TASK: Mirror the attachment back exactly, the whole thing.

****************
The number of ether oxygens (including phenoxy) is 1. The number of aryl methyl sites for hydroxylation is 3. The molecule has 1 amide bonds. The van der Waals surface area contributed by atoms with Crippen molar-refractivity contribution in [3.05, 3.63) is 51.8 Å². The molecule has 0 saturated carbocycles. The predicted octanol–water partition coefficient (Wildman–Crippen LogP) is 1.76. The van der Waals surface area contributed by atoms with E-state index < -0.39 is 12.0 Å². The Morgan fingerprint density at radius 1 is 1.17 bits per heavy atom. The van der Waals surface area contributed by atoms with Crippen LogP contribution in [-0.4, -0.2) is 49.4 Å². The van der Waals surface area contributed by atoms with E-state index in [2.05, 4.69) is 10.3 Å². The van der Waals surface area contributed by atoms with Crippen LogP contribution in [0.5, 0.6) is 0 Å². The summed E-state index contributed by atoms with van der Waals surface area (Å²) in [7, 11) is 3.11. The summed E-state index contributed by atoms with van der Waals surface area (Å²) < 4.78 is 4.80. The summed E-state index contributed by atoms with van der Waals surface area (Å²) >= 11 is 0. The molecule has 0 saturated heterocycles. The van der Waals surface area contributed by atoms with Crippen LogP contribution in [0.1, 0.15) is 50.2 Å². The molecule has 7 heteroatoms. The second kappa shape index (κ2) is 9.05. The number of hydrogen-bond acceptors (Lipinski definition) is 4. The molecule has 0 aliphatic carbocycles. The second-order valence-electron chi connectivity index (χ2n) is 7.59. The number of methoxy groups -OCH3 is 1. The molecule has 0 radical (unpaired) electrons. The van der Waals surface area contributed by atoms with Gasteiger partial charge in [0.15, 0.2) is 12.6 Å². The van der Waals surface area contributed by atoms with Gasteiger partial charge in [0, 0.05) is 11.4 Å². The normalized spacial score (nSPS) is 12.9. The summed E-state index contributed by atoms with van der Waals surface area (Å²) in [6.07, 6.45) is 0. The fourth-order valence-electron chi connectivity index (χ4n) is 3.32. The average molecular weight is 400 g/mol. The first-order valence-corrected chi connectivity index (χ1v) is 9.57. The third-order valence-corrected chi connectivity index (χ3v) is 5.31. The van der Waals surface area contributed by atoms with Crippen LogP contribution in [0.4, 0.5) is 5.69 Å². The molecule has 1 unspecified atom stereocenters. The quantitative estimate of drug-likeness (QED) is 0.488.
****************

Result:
The number of ether oxygens (including phenoxy) is 1. The number of aryl methyl sites for hydroxylation is 3. The molecule has 1 amide bonds. The van der Waals surface area contributed by atoms with Crippen molar-refractivity contribution in [3.05, 3.63) is 51.8 Å². The molecule has 0 saturated carbocycles. The predicted octanol–water partition coefficient (Wildman–Crippen LogP) is 1.76. The van der Waals surface area contributed by atoms with E-state index < -0.39 is 12.0 Å². The Morgan fingerprint density at radius 1 is 1.17 bits per heavy atom. The van der Waals surface area contributed by atoms with Crippen LogP contribution in [-0.4, -0.2) is 49.4 Å². The van der Waals surface area contributed by atoms with E-state index in [2.05, 4.69) is 10.3 Å². The van der Waals surface area contributed by atoms with Crippen LogP contribution in [0.5, 0.6) is 0 Å². The summed E-state index contributed by atoms with van der Waals surface area (Å²) in [7, 11) is 3.11. The summed E-state index contributed by atoms with van der Waals surface area (Å²) < 4.78 is 4.80. The summed E-state index contributed by atoms with van der Waals surface area (Å²) >= 11 is 0. The molecule has 0 saturated heterocycles. The van der Waals surface area contributed by atoms with Crippen LogP contribution in [0.1, 0.15) is 50.2 Å². The molecule has 7 heteroatoms. The second kappa shape index (κ2) is 9.05. The number of hydrogen-bond acceptors (Lipinski definition) is 4. The molecule has 0 aliphatic carbocycles. The second-order valence-electron chi connectivity index (χ2n) is 7.59. The number of methoxy groups -OCH3 is 1. The molecule has 0 radical (unpaired) electrons. The van der Waals surface area contributed by atoms with Gasteiger partial charge in [0.15, 0.2) is 12.6 Å². The van der Waals surface area contributed by atoms with Gasteiger partial charge in [0, 0.05) is 11.4 Å². The normalized spacial score (nSPS) is 12.9. The summed E-state index contributed by atoms with van der Waals surface area (Å²) in [6.07, 6.45) is 0. The fourth-order valence-electron chi connectivity index (χ4n) is 3.32. The average molecular weight is 400 g/mol. The first-order valence-corrected chi connectivity index (χ1v) is 9.57. The third-order valence-corrected chi connectivity index (χ3v) is 5.31. The van der Waals surface area contributed by atoms with Crippen LogP contribution in [0.4, 0.5) is 5.69 Å². The molecule has 1 unspecified atom stereocenters. The quantitative estimate of drug-likeness (QED) is 0.488.